CHARLESTON, W.Va. -- Records fell, dynasties set and extended, all the while legendary performances reigned across the University of Charleston's Laidley Field at the West Virginia high school track and field state championships Friday and Saturday.
As expected, Cabell Midland's Jacob Burcham, an Oklahoma commit, produced one of the biggest individual performances as he defended his titles in the 1600-meter run and 3200 and helped the Knights establish a new meet record in the 4x800.
For all Burcham's accomplishments, one of the meet's most notable feats came from Point Pleasant senior Caleb Riffle, who took the title in another of Burcham's signature events, the 800.
Though mere seconds separated Burcham's season-best time from the rest of the field, his name and accolades carry weight among the West Virginia running community so that few expected anyone to compete with him.
"We knew coming into it that Cabell Midland's who we had to go after," Point Pleasant Coach Matt Cottrill said. "It's sort of like one of those sayings 'Shoot for the moon and you'll end up in the stars.' That's what we were going for. Stay with Cabell Midland, get as close to Burcham, as close as you can and you know you're going to run a good time and maybe fall second or third. The result of getting first place is overwhelming."
Entering the race, Riffle, who will run collegiately at West Virginia Wesleyan, posted the fourth-best time of the season among Class AAA boys for the 800, with Burcham and Midland's Brian Lawhon and Mason Dino as the top three.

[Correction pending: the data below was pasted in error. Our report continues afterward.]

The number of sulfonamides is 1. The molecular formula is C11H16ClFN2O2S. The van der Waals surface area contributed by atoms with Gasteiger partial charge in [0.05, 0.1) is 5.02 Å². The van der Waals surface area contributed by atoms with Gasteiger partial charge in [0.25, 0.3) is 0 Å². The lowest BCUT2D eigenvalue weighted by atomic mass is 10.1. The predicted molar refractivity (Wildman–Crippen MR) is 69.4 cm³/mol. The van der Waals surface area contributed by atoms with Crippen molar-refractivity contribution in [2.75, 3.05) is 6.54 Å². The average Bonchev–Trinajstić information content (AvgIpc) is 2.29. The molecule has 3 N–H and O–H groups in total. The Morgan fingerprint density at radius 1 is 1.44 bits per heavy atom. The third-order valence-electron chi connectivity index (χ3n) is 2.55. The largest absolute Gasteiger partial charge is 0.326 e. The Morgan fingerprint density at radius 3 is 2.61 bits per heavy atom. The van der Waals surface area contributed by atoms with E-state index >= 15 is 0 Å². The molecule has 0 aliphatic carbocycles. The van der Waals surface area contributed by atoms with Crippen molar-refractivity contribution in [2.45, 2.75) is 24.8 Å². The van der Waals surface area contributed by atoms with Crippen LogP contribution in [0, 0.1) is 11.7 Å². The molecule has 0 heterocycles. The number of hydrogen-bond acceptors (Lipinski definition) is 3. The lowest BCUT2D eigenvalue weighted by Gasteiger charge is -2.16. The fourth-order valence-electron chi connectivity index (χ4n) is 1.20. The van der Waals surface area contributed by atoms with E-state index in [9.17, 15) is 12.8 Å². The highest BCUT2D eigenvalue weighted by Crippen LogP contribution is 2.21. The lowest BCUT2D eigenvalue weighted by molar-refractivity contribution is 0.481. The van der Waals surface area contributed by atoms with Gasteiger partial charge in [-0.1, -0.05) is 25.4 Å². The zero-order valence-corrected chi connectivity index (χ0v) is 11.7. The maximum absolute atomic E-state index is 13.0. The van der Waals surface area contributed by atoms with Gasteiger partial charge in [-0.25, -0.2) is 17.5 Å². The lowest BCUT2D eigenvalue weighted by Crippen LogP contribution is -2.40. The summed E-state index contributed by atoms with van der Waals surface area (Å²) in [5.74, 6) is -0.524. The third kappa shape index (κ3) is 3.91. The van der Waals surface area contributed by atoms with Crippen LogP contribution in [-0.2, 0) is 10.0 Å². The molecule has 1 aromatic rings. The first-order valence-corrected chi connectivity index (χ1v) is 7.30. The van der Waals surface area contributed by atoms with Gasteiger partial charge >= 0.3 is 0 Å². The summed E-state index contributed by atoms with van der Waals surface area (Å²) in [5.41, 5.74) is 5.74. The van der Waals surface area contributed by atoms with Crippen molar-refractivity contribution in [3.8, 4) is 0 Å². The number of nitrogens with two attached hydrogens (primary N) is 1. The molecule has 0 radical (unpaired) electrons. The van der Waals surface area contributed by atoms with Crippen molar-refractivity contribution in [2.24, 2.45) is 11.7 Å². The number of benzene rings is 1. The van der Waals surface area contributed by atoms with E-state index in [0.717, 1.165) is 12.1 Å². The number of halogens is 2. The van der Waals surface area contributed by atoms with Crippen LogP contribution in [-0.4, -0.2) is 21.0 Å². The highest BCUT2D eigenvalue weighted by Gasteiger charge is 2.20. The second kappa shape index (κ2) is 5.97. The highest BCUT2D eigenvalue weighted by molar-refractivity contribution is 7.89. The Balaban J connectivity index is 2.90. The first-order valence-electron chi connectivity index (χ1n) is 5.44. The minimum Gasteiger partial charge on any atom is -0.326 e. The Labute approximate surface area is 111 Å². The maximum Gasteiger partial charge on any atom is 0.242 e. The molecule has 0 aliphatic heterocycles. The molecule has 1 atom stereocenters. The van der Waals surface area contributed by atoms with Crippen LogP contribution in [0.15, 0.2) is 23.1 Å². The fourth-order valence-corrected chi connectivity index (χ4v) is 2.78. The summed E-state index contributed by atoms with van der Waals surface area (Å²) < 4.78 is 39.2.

"I was pretty well motivated going in there, because I was pre-ranked fourth," Riffle said. "I know I didn't really have any good times to put up to be ranked higher, but I wanted to prove everyone wrong."
In proving others wrong, Riffle set a new personal-record and school record for the 800. He finished in 1:54.98, while Lawhon took second (1:55.31) and Burcham third (1:55.46).
"It was an amazing feeling, because no one thought I could do it, no one there," Riffle said. "Only me and my coach and my family. Even my teammates had their doubts.
"Going into the race I knew that I had a better kick than them. They were just a lot stronger than me. I thought if I stuck with them through the first 200 meters, then I could out-kick them there at the end and that's exactly what I did. As soon as we got to the 100-meter mark and I started gaining on them and catching them, I think I passed them with about 50 meters to go, I just knew I had it. It was a great feeling."
Cottrill said Riffle won behind a combination of talent, but also determination.
"We can't believe what people tell us on paper, what people predict," Cottrill said. "He's one of those examples we used all year that you don't believe what's on paper. You just have to go out there and do it, and last year he ended up third (in the 800) and wasn't even picked. I think he did the exact same thing again this year. He was picked fourth, and he didn't believe what was on that paper. He went out and blew everybody's expectations out of the water coming in first."